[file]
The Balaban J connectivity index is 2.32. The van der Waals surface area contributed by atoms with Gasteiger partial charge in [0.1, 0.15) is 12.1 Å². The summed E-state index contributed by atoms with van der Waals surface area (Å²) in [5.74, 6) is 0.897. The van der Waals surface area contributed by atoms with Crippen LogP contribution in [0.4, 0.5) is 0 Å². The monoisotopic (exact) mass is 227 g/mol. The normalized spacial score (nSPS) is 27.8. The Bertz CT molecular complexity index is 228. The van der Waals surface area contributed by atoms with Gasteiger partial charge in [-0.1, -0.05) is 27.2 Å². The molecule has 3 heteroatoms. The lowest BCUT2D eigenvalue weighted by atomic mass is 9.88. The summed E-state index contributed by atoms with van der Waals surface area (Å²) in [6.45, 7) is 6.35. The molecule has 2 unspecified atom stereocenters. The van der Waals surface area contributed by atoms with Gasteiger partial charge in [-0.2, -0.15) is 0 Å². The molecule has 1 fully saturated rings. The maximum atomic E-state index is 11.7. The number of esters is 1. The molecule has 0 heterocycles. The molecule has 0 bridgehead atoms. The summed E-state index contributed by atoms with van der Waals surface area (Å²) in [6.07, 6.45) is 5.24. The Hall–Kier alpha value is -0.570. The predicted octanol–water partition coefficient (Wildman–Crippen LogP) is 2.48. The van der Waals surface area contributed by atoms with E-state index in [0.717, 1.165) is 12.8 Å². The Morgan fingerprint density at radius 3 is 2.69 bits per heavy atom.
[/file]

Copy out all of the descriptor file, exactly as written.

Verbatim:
The Balaban J connectivity index is 2.32. The van der Waals surface area contributed by atoms with Gasteiger partial charge in [0.1, 0.15) is 12.1 Å². The summed E-state index contributed by atoms with van der Waals surface area (Å²) in [5.74, 6) is 0.897. The van der Waals surface area contributed by atoms with Crippen LogP contribution in [0.4, 0.5) is 0 Å². The monoisotopic (exact) mass is 227 g/mol. The normalized spacial score (nSPS) is 27.8. The Bertz CT molecular complexity index is 228. The van der Waals surface area contributed by atoms with Gasteiger partial charge in [-0.1, -0.05) is 27.2 Å². The molecule has 3 heteroatoms. The lowest BCUT2D eigenvalue weighted by atomic mass is 9.88. The summed E-state index contributed by atoms with van der Waals surface area (Å²) in [6.45, 7) is 6.35. The molecule has 2 unspecified atom stereocenters. The van der Waals surface area contributed by atoms with Gasteiger partial charge in [-0.2, -0.15) is 0 Å². The molecule has 1 fully saturated rings. The maximum atomic E-state index is 11.7. The number of esters is 1. The molecule has 0 heterocycles. The molecule has 0 bridgehead atoms. The summed E-state index contributed by atoms with van der Waals surface area (Å²) in [6.07, 6.45) is 5.24. The Hall–Kier alpha value is -0.570. The predicted octanol–water partition coefficient (Wildman–Crippen LogP) is 2.48. The van der Waals surface area contributed by atoms with E-state index in [0.717, 1.165) is 12.8 Å². The Morgan fingerprint density at radius 3 is 2.69 bits per heavy atom.